US 4525127 A
A vanishing chamber type positive displacement pump is disclosed which is applicable for use as a fluid sampling device for sampling liquid or gaseous materials from pipelines or other pressurized vessels or for pumping small measured quantities of fluid from a source such as for chemical or other fluid injection. The pump mechanism incorporates a support body structure that is adapted for connection to an isolation valve such as for pipeline or pressurized vessel sampling or is adapted for direct connection to the wall structure of a vessel if desired. An elongated probe is movable connected in sealed relation to the support body structure and is capable of being inserted into the pipeline or other vessel being sampled. The elongated probe is provided with a housing at the free extremity thereof within which is located a positive displacement pump having an inlet defined by the housing which is located at the free extremity of the housing. This feature enables positioning of the inlet at an optimum sampling position within a pipeline so that interference with fluid flowing through the pipeline will be minimized. The probe and the pumping mechanism or probe transducer is also capable of being withdrawn from the pipeline and retracted into a protective environment so that it does not interfere with movement of objects such as pigs or scrapers passing through the pipeline.
1. A pump mechanism for pumping measured quantities of fluid, said pump mechanism comprising:
(a) body means adapted to support said pump mechanism and defining an internal receptacle open at one extremity thereof;
(b) probe means extending in movable sealed relation through said body means, said probe means defining flow passage means;
(c) transducer housing means being supported by said probe means and having a free extremity capable of being extended into a body of fluid to be pumped, said transducer housing means defining pump chamber means therein and further being receivable in protected relation within said internal receptacle of said body means;
(d) wall means being defined at said free extremity of said transducer housing means and forming a wall of said pump chamber means;
(e) a body of elastomeric material being movably positioned within said pump chamber means of said probe means and defining a pumping cavity opening toward said wall means, said body of elastomeric material further defining pumping passage means extending therethrough and communicating with said pumping cavity;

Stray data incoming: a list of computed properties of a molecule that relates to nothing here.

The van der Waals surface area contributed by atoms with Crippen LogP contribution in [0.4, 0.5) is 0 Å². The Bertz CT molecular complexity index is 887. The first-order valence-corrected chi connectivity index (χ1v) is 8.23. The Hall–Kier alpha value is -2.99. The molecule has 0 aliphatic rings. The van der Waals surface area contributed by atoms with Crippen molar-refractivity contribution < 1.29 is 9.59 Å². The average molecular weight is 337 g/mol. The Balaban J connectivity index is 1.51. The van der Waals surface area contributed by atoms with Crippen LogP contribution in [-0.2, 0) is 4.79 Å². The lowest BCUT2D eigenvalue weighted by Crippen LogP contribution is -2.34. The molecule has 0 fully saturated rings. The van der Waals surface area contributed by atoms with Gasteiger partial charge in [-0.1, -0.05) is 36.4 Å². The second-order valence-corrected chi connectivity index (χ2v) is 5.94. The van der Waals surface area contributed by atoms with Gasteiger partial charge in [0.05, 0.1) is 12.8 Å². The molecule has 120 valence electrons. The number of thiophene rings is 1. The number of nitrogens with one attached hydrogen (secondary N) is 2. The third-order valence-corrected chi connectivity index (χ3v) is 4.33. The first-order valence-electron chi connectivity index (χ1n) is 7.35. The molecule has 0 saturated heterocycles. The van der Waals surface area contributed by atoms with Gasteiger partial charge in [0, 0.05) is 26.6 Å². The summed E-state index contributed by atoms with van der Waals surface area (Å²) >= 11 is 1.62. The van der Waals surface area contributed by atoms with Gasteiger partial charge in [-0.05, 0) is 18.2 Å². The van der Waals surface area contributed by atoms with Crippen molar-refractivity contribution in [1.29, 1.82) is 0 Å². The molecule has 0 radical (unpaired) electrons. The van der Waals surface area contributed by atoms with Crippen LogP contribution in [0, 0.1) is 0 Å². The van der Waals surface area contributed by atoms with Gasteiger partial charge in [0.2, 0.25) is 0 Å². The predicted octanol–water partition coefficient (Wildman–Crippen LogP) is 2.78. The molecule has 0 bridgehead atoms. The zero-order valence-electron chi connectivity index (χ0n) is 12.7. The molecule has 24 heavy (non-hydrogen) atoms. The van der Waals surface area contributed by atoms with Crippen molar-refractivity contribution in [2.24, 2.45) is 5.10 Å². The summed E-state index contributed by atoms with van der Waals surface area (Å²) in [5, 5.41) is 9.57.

(f) opposed elongated inlet and outlet openings being formed in said transducer housing and being oriented in substantially parallel relation with said wall means, said openings being substantially contiguous with said wall of said pump chamber means and conducting fluid to be pumped to said wall means and said cavity;
(g) means for forcing said body of elastomeric material and said wall means into contact with sufficient force to cause said elastomeric material to be deformed against said wall means and substantially displace said cavity; and
(h) pressure activated valve means in communication with said passage means for allowing unidirectional flow of said fluid from said cavity through said probe means in response to fluid pressure generated upon displacement of said cavity.
2. A pump mechanism as recited in claim 1, wherein:
said housing means is formed to define fluid shear means in juxtaposition with said inlet opening, said fluid shear means preventing the development of fluid turbulence at said inlet opening.
3. A pump mechanism as recited in claim 2, wherein:
said fluid shear means is defined by a pair of elongated generally knife-edged lips positioned at opposed sides of said inlet opening.
4. A pump mechanism as recited in claim 1, wherein said body of fluid is flowing fluid contained within a pipeline and said pump mechanism includes:
means for securing said probe means in assembly with said pipeline with said free extremity of said transducer housing means in communication with fluid flowing through said pipeline, said probe means being movably positionable relative to said pipeline for selective location of said wall means within said pipeline.